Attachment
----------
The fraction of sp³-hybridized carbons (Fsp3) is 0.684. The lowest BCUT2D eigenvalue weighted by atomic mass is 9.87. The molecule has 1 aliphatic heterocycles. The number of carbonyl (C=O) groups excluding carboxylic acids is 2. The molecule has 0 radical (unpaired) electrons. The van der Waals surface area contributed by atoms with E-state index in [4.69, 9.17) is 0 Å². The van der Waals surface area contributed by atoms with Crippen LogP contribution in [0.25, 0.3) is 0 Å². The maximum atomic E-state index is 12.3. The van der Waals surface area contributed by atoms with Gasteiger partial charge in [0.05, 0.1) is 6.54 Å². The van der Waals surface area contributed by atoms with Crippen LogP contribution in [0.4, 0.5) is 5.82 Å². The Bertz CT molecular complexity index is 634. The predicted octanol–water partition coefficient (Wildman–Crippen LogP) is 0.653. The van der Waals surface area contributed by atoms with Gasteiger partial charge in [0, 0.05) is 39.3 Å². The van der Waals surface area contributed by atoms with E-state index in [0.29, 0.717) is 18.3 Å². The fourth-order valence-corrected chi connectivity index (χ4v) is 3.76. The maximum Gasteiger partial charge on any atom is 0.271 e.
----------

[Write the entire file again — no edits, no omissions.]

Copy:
The fraction of sp³-hybridized carbons (Fsp3) is 0.684. The lowest BCUT2D eigenvalue weighted by atomic mass is 9.87. The molecule has 1 aliphatic heterocycles. The number of carbonyl (C=O) groups excluding carboxylic acids is 2. The molecule has 0 radical (unpaired) electrons. The van der Waals surface area contributed by atoms with E-state index in [4.69, 9.17) is 0 Å². The van der Waals surface area contributed by atoms with Crippen LogP contribution in [0.25, 0.3) is 0 Å². The maximum atomic E-state index is 12.3. The van der Waals surface area contributed by atoms with Gasteiger partial charge in [0.05, 0.1) is 6.54 Å². The van der Waals surface area contributed by atoms with Crippen LogP contribution in [0.4, 0.5) is 5.82 Å². The Bertz CT molecular complexity index is 634. The predicted octanol–water partition coefficient (Wildman–Crippen LogP) is 0.653. The van der Waals surface area contributed by atoms with Gasteiger partial charge in [0, 0.05) is 39.3 Å². The van der Waals surface area contributed by atoms with E-state index in [0.29, 0.717) is 18.3 Å². The fourth-order valence-corrected chi connectivity index (χ4v) is 3.76. The maximum Gasteiger partial charge on any atom is 0.271 e.